The work involved 14 patients with ALPS and 28 with DALD. Both groups displayed autoimmune manifestations, lymphadenopathy and/or splenomegaly, and defective Fas function; ALPS patients alone also displayed mutations of the Fas gene and/or peripheral-blood expansion of DN T cells. Figure 1 shows Fas function of T cells from all patients and available parents. That of ALPS-4 and -7 was borderline, but they were included in the ALPS group because they also carried a Fas gene mutation and expansion of DN T cells. Most parents, too, displayed defective Fas function.

The coding region of PRF1 was sequenced from genomic DNA in all patients and 816 random controls in the search for variations previously associated with HLH. Only 2 HLH-associated missense variations were detected, a C/T substitution in position 272 of the cDNA (numerations are referred to cDNA clone M28393, ATG =+1) and an A/G substitution in position 755, which caused an A91V and an N252S amino acid substitution at the protein level, respectively. The genotypic distributions of these variations did not deviate significantly from the Hardy-Weinberg equilibrium in either group.

Figure 1.

Fas-induced T-cell death in patients with ALPS or DALD and several of their parents. Data from ALPS patients' families are marked with squares, those from DALD patients' families with circles; gray symbols mark patients; black symbols, the fathers; and white symbols, the mothers. Numbers correspond to the code assigned to each patient. Long-term T-cell lines were treated with anti-Fas Mab, and survival was assessed after 18 hours. Results are expressed as relative cell-survival percent. The horizontal lines indicate the upper limit of the normal range, calculated as the 95th percentile of data obtained from 200 healthy donors (median cell survival of controls was 60%; the 5th-95th percentile range was 38%-82%). In the control wells (ie, in the absence of apoptotic stimuli), spontaneous cell loss was always less than 10% of the seeded cells and similar in cultures from the patients and healthy donors. ALPS patients 1 to 7 carried heterozygous mutations of the Fas gene.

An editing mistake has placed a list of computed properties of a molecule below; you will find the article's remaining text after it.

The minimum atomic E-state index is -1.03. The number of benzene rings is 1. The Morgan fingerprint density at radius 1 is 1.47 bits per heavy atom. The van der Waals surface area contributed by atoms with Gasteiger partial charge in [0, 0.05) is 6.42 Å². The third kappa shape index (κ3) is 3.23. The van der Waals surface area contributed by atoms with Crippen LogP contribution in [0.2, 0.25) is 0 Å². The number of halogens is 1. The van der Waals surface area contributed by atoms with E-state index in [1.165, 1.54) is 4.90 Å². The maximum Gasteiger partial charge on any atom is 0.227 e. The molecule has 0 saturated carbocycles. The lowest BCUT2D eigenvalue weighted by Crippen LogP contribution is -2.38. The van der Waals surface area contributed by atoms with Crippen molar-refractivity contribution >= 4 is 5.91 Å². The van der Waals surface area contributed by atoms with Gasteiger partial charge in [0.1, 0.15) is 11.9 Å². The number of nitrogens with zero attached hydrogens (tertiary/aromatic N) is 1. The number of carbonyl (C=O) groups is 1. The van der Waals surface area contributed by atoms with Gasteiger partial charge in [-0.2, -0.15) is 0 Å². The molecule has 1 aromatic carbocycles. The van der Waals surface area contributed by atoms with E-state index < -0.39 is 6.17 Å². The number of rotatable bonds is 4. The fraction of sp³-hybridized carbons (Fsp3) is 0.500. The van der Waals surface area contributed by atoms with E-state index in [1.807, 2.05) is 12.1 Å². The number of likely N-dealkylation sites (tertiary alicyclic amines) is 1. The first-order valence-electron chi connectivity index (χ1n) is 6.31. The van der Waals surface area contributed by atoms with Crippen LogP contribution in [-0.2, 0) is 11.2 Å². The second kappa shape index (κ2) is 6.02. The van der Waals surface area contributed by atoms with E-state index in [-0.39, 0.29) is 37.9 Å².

The N252S substitution was found in 2 ALPS patients (ALPS-5 and ALPS-11), 2 controls, and no DALD patients. The overall genotype distributions (Table 1) were significantly different in ALPS and controls (P = .0016). The N252S allelic frequency was significantly higher in the ALPS patients (7.1% vs 0.1%, P = .0016) and conferred an OR = 62.7 (95% CI: 6-654.9). This variation had been previously reported by some of us in ALPS-5.24

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Table 1.

Frequency distribution of the A91V and N252S PRF1 variations and the OPNhigh genotypes in 14 ALPS and 28 DALD patients

The A91V variation was carried by 6 DALD patients only: it was heterozygous in 5 (DALD-3, -6, -9, -14, -25) and homozygous in one (DALD-10). Moreover, it was detected in 72 controls: heterozygous in 69 and homozygous in 3. The overall genotype distributions (Table 1) were significantly different in DALD and controls (P = .01). The A91V allelic frequency was significantly higher in the DALD patients (12.5% vs 4.6%, P = .016) and conferred an OR = 3 (95% CI: 1.2-7.1).

Four other nucleotide variations were detected, but were not further evaluated since they did not change the amino acid nor influence the splicing sites. Two (C822T and T900C) had been previously reported as common polymorphisms not associated with HLH. Their frequency was similar in the patients and the controls. The other 2 (G435A and A462G) were in perfect linkage disequilibrium with the A/G substitution in position 755 (N252S) and were in fact only detected in the 4 subjects carrying this variation.